CHARLESTON, S.C. (WCBD)- April 2, 1978: The day the Cooper River Bridge Run was born.
For the past 44 years, runners from around the globe have descended on Charleston to race across the bridge that crosses the Cooper River.
What started as a race with a few hundred participants has turned into the third-largest 10K and fifth largest road race in the country.
Let’s take a look back at the Cooper River Bridge Run’s four-decade story:
The Early Years
In the mid-1970s, Medical University of South Carolina employee Dr. Marcus Newberry came up with the idea to hold a running event on the bridges spanning the Cooper River as a way to encourage physical fitness in the Charleston area.
After receiving a permit to hold the event over the reversible lane on the three-lane Silas Pearman Bridge, the race was scheduled for April 2. The race would start at Patriots Point in Mt. Pleasant and end at White Point Gardens at the Charleston Battery.
Instead of a gun, organizers decided to mark the start of the race with the firing of a cannon, an ode to Charleston’s Revolutionary and Civil War history.
Organizers had expected a maximum of 500 runners for the event with 340 having pre-registered. But even with the 80+ degree temperature on race morning, an additional 600 to 700 runners signed up. Only 766 runners would finish the race due to the heat. Many dropped out or were hospitalized due to heat exhaustion as there were no water stops on the course during that first race.
Following complaints about heat exhaustion and pushback from the churches are holding the race on a Sunday, some changes were made for the second annual Cooper River Bridge Run in 1979.
The race was moved to the last Saturday in March, where it would be held until 1985, the race time was moved back an hour, a water station was added at the base of the bridge, and the finish was moved to the College of Charleston campus.
Over 1,350 runners registered that year, with about 1,000 finishing, making it the first South Carolina running event with over 1,000 participants.
The third Bridge Run in 1980 was the only time the race has finished in a tie.
The Unforgettable Years
Fast forward a few years to the ninth and tenth Bridge Runs in 1986 and 1987, respectively, which go down in history as unforgettable marred by weather delays and “illegal” runners.
At this point, the race had been moved back into April with the ninth Bridge Run held on April 5, 1986. The starting time was set for 8:30 a.m. but Mother Nature had other plans.
A patch of dense fog caused a vehicular collision between two shuttle buses carrying runners and another automobile on the Pearman Bridge– the only access to the starting line–about 70 minutes before the race was scheduled to begin.
Even though the race was pushed back by 30 minutes, an estimated 300 to 500 runners were stuck on the bridge when the race began. Many jumped out of their cars, ran across the cut-through road between the two bridges, and joined the race midway through.
The 1987 race is remembered for the fallout of unusually cold temperatures. The start temperature was 39 degrees with wind gusts of 20 to 35 mph so runners were allowed to keep their warmups on instead of displaying their bibs.
This caused problems. Officials estimated that about 10% of the nearly 7,000 runners to cross the finish line were illegal or “bandit” runners, meaning they had not officially registered for the race. But, because the bibs were not visible under warmups were legitimate.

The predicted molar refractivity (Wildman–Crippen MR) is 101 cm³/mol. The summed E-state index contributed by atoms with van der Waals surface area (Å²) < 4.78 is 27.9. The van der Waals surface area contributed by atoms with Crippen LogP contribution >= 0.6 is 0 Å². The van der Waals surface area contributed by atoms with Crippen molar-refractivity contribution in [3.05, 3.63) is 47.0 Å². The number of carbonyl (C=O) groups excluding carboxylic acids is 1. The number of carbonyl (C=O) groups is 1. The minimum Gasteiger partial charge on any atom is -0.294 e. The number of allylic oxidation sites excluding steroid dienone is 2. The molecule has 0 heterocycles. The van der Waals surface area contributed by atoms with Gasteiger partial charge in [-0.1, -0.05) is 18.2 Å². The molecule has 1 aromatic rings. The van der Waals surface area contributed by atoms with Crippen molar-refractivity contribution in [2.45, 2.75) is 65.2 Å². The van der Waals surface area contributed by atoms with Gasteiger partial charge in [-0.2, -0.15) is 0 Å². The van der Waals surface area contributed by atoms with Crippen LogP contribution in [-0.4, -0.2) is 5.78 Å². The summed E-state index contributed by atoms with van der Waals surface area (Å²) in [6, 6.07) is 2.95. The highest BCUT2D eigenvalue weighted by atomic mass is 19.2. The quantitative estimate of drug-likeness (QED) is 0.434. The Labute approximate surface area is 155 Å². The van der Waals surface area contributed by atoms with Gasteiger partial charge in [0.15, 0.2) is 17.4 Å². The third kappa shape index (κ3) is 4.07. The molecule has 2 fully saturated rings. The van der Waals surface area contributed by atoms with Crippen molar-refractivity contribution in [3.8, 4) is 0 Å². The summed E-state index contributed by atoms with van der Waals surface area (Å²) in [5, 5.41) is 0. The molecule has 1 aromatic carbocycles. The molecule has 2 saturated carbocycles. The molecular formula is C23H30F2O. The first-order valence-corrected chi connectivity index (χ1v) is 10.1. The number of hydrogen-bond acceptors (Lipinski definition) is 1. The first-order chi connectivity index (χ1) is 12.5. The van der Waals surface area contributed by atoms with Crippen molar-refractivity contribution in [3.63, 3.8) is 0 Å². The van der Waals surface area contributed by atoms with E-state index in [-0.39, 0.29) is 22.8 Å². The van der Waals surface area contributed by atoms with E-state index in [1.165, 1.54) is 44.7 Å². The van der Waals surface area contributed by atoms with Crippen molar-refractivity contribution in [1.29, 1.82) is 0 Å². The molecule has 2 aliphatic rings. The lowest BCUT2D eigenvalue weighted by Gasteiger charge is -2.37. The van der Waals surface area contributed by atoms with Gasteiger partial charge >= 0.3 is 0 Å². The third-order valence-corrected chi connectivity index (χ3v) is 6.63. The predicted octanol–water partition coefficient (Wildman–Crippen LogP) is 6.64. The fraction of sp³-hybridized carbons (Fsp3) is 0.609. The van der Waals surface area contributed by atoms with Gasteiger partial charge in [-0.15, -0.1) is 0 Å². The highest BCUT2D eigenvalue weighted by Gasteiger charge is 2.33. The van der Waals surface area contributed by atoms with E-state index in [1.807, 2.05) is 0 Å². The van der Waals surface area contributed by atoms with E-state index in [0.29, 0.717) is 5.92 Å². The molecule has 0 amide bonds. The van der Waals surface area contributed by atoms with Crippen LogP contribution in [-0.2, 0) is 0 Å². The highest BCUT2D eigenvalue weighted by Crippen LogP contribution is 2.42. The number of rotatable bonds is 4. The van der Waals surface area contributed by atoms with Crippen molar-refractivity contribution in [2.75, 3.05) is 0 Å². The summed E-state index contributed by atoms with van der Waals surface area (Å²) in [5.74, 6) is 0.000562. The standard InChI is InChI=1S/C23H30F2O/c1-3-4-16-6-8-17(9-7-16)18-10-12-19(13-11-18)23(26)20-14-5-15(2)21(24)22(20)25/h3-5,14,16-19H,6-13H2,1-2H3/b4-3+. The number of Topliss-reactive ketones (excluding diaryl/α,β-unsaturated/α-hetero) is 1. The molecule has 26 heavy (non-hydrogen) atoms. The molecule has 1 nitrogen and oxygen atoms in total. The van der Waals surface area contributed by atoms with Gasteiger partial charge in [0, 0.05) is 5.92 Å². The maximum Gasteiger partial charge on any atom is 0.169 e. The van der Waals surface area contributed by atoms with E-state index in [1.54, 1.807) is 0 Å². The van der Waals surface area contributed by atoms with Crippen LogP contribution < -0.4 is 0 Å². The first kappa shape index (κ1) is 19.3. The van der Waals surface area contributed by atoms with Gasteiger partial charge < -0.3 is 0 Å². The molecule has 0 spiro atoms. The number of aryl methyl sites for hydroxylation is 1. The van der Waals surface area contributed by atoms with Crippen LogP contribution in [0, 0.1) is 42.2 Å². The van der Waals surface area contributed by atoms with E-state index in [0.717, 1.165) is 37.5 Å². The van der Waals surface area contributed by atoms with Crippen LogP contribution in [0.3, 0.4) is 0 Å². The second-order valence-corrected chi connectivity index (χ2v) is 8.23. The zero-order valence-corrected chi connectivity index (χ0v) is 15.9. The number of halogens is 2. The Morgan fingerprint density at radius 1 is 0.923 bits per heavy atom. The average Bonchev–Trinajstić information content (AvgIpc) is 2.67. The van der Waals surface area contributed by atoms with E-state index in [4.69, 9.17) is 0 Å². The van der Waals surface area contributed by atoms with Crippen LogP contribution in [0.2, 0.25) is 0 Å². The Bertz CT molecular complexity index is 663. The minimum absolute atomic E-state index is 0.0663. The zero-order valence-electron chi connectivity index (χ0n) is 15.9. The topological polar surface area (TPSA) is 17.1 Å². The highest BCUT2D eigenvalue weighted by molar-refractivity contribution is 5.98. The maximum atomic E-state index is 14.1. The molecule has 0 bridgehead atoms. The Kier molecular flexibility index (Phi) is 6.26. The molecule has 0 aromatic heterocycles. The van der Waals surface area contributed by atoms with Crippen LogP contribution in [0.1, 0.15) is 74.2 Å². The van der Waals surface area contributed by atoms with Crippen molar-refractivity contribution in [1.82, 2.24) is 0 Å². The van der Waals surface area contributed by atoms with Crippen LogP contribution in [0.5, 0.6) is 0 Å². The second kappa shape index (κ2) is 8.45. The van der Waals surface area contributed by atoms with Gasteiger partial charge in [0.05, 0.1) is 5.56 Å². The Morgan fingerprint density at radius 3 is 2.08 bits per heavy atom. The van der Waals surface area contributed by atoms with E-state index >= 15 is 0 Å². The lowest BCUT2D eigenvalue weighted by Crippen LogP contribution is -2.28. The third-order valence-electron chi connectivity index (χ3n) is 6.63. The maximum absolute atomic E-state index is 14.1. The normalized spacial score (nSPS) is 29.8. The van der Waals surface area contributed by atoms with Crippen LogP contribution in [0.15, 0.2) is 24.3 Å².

The Bridge Runs after 1987 were fairly standard, bringing only minor changes over the years.
The 1994 race is perhaps best remembered because of one of the participants, talk show host Oprah Winfrey. Oprah finished the race in 3,839th place with a time of 55 minutes and 48 seconds.
In 1995, a few changes were made. The cannon, which had been used to signal the start of each race, was replaced by an announcer after an accident in the 1994 race. A female runner from New York had reportedly received scorch marks on her leg when the cannon was fired.
1995 also marked the first course change since 1987 and was the first time over 10,000 runners participated in the race with women making up just over 3,000 of the runners. It was the first time in the Carolinas that more than 3,000 women finished in a running event.
For the first time, runners were timed using the ChampionChip computer timing chip in 1997 which was laced into their shoe–later it would be fixed to the bib.
The New Bridge
2005 was the last year that the Cooper River Bridge Run spanned the Pearman and Grace bridges.
In 2006, those two bridges were replaced by the single-span suspension Arthur Ravenel bridge and that year’s Cooper River Bridge Run saw a record 45,497 walkers and runners. The 2006 event also introduced a wheelchair category to the competition.
The Pandemic Hits
The coronavirus pandemic caused the entire country to shut down in March 2020, just one month before the annual Cooper River Bridge Run was supposed to be held. The race was canceled for the first time in its history.
The 44th annual Bridge Run was not held in the spring of 2021, but rather in September, as organizers said they wanted to wait until it was safer for large groups to gather again.
The 2022 Race
Now, just days away from the 45th annual event, organizers say they are expecting close to 19,000 participants as the Cooper River Bridge Run makes its way back to normalcy.
The 2022 10K race kicks off at 8 am on Saturday with the starting line on Coleman Blvd about halfway between Shem Creek and Sea Island Shopping Center.